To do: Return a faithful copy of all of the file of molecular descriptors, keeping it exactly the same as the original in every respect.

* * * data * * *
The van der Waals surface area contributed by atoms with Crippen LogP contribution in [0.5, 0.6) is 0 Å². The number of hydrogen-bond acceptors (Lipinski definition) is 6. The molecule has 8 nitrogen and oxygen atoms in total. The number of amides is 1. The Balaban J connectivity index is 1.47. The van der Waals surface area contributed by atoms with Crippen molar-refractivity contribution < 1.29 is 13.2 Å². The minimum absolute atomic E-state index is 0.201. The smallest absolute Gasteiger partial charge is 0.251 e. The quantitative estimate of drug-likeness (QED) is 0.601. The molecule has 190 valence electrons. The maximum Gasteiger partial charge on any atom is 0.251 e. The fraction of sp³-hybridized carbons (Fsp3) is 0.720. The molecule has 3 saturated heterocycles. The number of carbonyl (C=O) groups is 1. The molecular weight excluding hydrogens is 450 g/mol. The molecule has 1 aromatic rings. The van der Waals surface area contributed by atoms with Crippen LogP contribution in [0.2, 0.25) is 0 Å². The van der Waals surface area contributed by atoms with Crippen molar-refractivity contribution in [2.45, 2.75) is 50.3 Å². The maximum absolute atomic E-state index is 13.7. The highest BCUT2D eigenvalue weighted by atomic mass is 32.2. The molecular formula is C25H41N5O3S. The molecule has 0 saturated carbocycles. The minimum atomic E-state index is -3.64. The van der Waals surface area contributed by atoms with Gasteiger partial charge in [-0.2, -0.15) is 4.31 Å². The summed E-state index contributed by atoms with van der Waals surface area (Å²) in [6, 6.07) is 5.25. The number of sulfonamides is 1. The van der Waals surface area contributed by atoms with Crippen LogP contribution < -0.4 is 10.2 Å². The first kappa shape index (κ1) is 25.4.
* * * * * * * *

The van der Waals surface area contributed by atoms with Crippen LogP contribution in [0.5, 0.6) is 0 Å². The number of hydrogen-bond acceptors (Lipinski definition) is 6. The molecule has 8 nitrogen and oxygen atoms in total. The number of amides is 1. The Balaban J connectivity index is 1.47. The van der Waals surface area contributed by atoms with Crippen molar-refractivity contribution < 1.29 is 13.2 Å². The minimum absolute atomic E-state index is 0.201. The smallest absolute Gasteiger partial charge is 0.251 e. The quantitative estimate of drug-likeness (QED) is 0.601. The molecule has 190 valence electrons. The maximum Gasteiger partial charge on any atom is 0.251 e. The fraction of sp³-hybridized carbons (Fsp3) is 0.720. The molecule has 3 saturated heterocycles. The number of carbonyl (C=O) groups is 1. The molecular weight excluding hydrogens is 450 g/mol. The molecule has 1 aromatic rings. The van der Waals surface area contributed by atoms with Crippen LogP contribution in [0.2, 0.25) is 0 Å². The van der Waals surface area contributed by atoms with Crippen molar-refractivity contribution in [2.45, 2.75) is 50.3 Å². The maximum absolute atomic E-state index is 13.7. The highest BCUT2D eigenvalue weighted by atomic mass is 32.2. The molecular formula is C25H41N5O3S. The molecule has 0 saturated carbocycles. The minimum atomic E-state index is -3.64. The van der Waals surface area contributed by atoms with Gasteiger partial charge in [-0.2, -0.15) is 4.31 Å². The summed E-state index contributed by atoms with van der Waals surface area (Å²) in [6, 6.07) is 5.25. The number of sulfonamides is 1. The van der Waals surface area contributed by atoms with Crippen LogP contribution < -0.4 is 10.2 Å². The first kappa shape index (κ1) is 25.4.